State taxes are generally more regressive than the federal income tax and so fall relatively harder on middle and lower income groups. Likewise, state expenditures tend more immediately to impact those same groups since they include major supports for public education and myriad social programs. The negative economic effect of the states' fiscal crises will heavily impact the mass of U.S. citizens already angered by high unemployment and foreclosure rates as they observe trillions of bailout dollars flowing to banks and corporations ‘too big to fail.’

The CBPP also studied what kinds of budget decisions the states have already made because of the crisis. Key findings include the following:

27 states have reduced health benefits for low-income children and families;
25 states are cutting aid to K-12 schools and other educational programs;
34 states have cut assistance to state colleges and universities;
26 states have instituted hiring freezes;
13 states have announced layoffs; and
22 states have reduced state workers' wages.
Since the worst of the states' budget shortfalls lies ahead, we can expect all of these numbers to deteriorate further.

These state actions not only undercut the federal government's short-term stimulus goals; they also impose long-term costs on the economy in the diminished health and education of the U.S. workforce. Just when the mass of Americans need more help and support from their state governments, our economic system provides them with less. This raises the human and fiscal costs of the crisis.

If the states represent a fiscal train wreck, then the nation's cities and towns represent another train not far behind and hurtling toward the wreck. The basic revenue for U.S. cities and towns comes from property taxes on land, homes, stores, factories, offices, and automobiles. As the prices of most of those properties fall, eventually the local property tax revenues from them also fall. Reassessing those property values usually takes a few years. Thus, the likely drop in tax revenues for cities and towns will only hit over the next few years. Their fiscal distress will then pressure them to raise tax rates, cut expenditures, or both. Doing so will counteract what the federal government is trying to do for the economy thereby worsening what the states are already doing.

The depth and duration of this crisis has thus only begun to bite deeply into the economy. Its negative social consequences, in the short and long runs, are rising fast. Recent GDP numbers point to the ability of torrents of deficit spending (and a fall in the U.S. dollar's exchange rate with other major currencies) temporarily to lift the total volume of sales. However, the much touted GDP numbers for the second half of 2009 do not represent beneficial economic change for the mass of citizens.

For those who are willing to look beyond the usual economic blinders, here's an old suggestion that only seems new because of the effective ban put on public discussion for so long. At the present time, the vast majority of U.S. states and municipalities exempt intangible property from property taxes. That is, stocks and bonds are kinds of property not subject to the taxes on other kinds of property (land, houses, etc.). If we imposed a very low rate of property tax on intangible property, it would cover the present and anticipated fiscal shortfalls of U.S. cities, towns, and states. Moreover, an intangible property tax would fall on those most able to pay, those who fared best since the 1970s as the gap between rich and poor widened sharply. If coordinated across all states and cities (perhaps levied and collected by Washington and then returned to states and municipalities), intangible property owners would have no incentive to move it from one place to another.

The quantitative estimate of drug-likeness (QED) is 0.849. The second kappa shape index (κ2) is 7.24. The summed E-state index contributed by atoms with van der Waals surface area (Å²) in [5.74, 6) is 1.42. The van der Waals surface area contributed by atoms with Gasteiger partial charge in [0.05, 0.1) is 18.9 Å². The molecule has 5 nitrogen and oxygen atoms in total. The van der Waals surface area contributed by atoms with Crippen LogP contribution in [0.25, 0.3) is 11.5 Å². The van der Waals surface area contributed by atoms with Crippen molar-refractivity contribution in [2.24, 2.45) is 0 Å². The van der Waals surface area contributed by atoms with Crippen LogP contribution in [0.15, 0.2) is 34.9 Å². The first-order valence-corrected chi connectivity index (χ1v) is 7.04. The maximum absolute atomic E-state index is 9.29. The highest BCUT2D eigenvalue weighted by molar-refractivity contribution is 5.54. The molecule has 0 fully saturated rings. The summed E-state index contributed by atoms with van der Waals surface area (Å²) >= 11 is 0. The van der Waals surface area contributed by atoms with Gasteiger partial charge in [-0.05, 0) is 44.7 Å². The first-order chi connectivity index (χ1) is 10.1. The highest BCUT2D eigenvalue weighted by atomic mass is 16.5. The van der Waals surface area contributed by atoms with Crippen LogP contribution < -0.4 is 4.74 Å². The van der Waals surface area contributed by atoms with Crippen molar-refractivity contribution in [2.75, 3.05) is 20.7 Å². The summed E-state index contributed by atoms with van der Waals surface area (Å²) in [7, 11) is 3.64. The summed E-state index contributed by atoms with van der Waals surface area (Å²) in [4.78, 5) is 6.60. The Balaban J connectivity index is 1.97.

In short, an intangible property tax is a logical as well as long-overdue reduction in the unfairness of a property tax system that exempts just that kind of property – stocks and bonds – mostly held by the richest citizens. Indeed, an intangible property tax could exempt, say, the first $150,000 of intangible property per person to avoid hurting small owners and compensate by a progressive intangible property tax schedule for all the larger owners. By falling most on the wealthiest among us, it would have a significantly less negative impact on total spending than broad-based state and local tax increases or public expenditure cuts. An intangible property tax thus represents the best state and local response to the current crisis, minimizing its long-term costs and bringing some justice to the tax system. •

Rick Wolff is a Professor Emeritus at the University of Massachusetts in Amherst and also a Visiting Professor at the Graduate Program in International Affairs of the New School University in New York. Check out Rick Wolff’s documentary film on the current economic crisis, Capitalism Hits the Fan, and his website at This article first appeared on the MRZine website.

 Global Research Articles by Rick Wolff

© Copyright Rick Wolff , Global Research, 2009

Disclaimer: The views expressed in this article are the sole responsibility of the author and do not necessarily reflect those of the Centre for Research on Globalization. The contents of this article are of sole responsibility of the author(s). The Centre for Research on Globalization will not be responsible or liable for any inaccurate or incorrect statements contained in this article.

© 2005-2019 - The Market Oracle is a FREE Daily Financial Markets Analysis & Forecasting online publication.

Post Comment

Only logged in users are allowed to post comments. Register/ Log in

6 Critical Money Making Rules